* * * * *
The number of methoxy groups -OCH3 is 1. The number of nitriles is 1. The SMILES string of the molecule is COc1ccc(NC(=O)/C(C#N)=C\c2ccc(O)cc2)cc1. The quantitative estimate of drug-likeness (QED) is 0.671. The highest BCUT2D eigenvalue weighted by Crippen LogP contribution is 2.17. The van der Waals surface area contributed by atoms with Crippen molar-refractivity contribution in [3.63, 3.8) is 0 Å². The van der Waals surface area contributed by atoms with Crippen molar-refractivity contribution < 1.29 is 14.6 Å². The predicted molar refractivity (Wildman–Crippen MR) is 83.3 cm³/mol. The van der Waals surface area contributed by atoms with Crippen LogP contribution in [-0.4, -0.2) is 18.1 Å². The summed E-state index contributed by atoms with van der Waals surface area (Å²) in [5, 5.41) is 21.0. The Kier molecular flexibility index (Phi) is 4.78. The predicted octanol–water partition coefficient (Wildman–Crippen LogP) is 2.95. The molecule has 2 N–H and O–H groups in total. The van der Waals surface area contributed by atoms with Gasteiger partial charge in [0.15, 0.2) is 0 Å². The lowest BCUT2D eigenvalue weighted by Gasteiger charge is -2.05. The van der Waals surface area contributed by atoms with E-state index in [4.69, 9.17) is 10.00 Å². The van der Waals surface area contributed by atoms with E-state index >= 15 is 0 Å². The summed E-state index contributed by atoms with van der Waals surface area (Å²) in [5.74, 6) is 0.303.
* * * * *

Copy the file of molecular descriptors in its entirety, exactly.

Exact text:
The number of methoxy groups -OCH3 is 1. The number of nitriles is 1. The SMILES string of the molecule is COc1ccc(NC(=O)/C(C#N)=C\c2ccc(O)cc2)cc1. The quantitative estimate of drug-likeness (QED) is 0.671. The highest BCUT2D eigenvalue weighted by Crippen LogP contribution is 2.17. The van der Waals surface area contributed by atoms with Crippen molar-refractivity contribution in [3.63, 3.8) is 0 Å². The van der Waals surface area contributed by atoms with Crippen molar-refractivity contribution < 1.29 is 14.6 Å². The predicted molar refractivity (Wildman–Crippen MR) is 83.3 cm³/mol. The van der Waals surface area contributed by atoms with Crippen LogP contribution in [-0.4, -0.2) is 18.1 Å². The summed E-state index contributed by atoms with van der Waals surface area (Å²) in [5, 5.41) is 21.0. The Kier molecular flexibility index (Phi) is 4.78. The predicted octanol–water partition coefficient (Wildman–Crippen LogP) is 2.95. The molecule has 2 N–H and O–H groups in total. The van der Waals surface area contributed by atoms with Gasteiger partial charge in [0.15, 0.2) is 0 Å². The lowest BCUT2D eigenvalue weighted by Gasteiger charge is -2.05. The van der Waals surface area contributed by atoms with E-state index in [4.69, 9.17) is 10.00 Å². The van der Waals surface area contributed by atoms with E-state index >= 15 is 0 Å². The summed E-state index contributed by atoms with van der Waals surface area (Å²) in [5.74, 6) is 0.303.